Coming of Age Friendship

He’s looking straight at me. Straight through me. It has been three months, and still I can’t get used to the feeling of being invisible. The only thing keeping me grounded to reality is Jules. My Jules. 

Jules with the round cheeks and big blue eyes. Jules who always has something to tell me, something to feed me, something to remind me that I do exist. Jules is my very best friend. Jules is my only friend. 

Jules is the only one who can see me. 

“Jules, honey,” he says. This man is her father. He is kind to her, but he does not like me very much. I can tell by the way he pats Jules on the hand and tells her that she should make some real friends. 

“Why don’t you play outside with Ava?” he says. 

Jules smiles, then looks at me. “Can Ruth play, too?” 

“Why doesn’t Ruth stay inside with me,” says her father. Jules does not like this idea. I have come to know how her face changes slightly, right before she starts to cry.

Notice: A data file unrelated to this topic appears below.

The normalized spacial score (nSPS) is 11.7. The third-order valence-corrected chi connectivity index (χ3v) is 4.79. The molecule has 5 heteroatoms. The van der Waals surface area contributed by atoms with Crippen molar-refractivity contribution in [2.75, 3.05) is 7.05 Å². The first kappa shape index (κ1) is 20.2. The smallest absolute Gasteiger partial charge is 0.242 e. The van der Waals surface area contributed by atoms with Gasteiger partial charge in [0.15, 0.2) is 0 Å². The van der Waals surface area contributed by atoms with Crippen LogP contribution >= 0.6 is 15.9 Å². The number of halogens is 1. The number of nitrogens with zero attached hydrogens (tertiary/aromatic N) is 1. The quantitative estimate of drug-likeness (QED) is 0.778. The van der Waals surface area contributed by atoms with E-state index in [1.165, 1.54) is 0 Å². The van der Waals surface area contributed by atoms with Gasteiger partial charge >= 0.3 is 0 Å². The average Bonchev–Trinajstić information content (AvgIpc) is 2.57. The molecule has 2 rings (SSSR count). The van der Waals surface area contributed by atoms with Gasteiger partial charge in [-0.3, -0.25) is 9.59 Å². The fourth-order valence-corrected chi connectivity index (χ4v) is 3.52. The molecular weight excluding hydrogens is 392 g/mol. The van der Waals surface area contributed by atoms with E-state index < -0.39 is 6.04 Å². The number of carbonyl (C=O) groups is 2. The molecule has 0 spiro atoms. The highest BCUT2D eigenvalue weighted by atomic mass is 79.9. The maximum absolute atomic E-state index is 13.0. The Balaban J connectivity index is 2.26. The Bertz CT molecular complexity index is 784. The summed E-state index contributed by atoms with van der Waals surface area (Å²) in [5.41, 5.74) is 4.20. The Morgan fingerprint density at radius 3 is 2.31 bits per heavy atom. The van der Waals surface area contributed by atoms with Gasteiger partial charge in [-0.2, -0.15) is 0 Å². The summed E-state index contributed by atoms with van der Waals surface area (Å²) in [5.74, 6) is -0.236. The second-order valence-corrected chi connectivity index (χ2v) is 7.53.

“I will go with you,” I tell her. She brightens, and it eases my heart to see her do so. My only purpose in this life is to protect Jules, but I have grown to care for her as a real friend would. 

I can still remember the moment I was assigned to Jules. I had spent years waiting in the afterlife, a child taken from my world too young. But then Jules came along, smiling and holding her stuffed cat tight against her chest, and I knew that I would have died again to protect her. I had too. 

Ava does not see me either. She pretends that she can, in the way that little kids would, but only Jules can truly see me or hear me. 

Jules is always confused when her mother tells her that I am not real. She is young, and she is naive, but she is not pretending when she speaks to me. I wish I could tell her this. But I cannot. She would not understand. 

“Hello,” says Ava. 

“Hello,” says Jules. 

I am silent. 

Jules turns her head to me, smiling. “Say hello, Ruth.”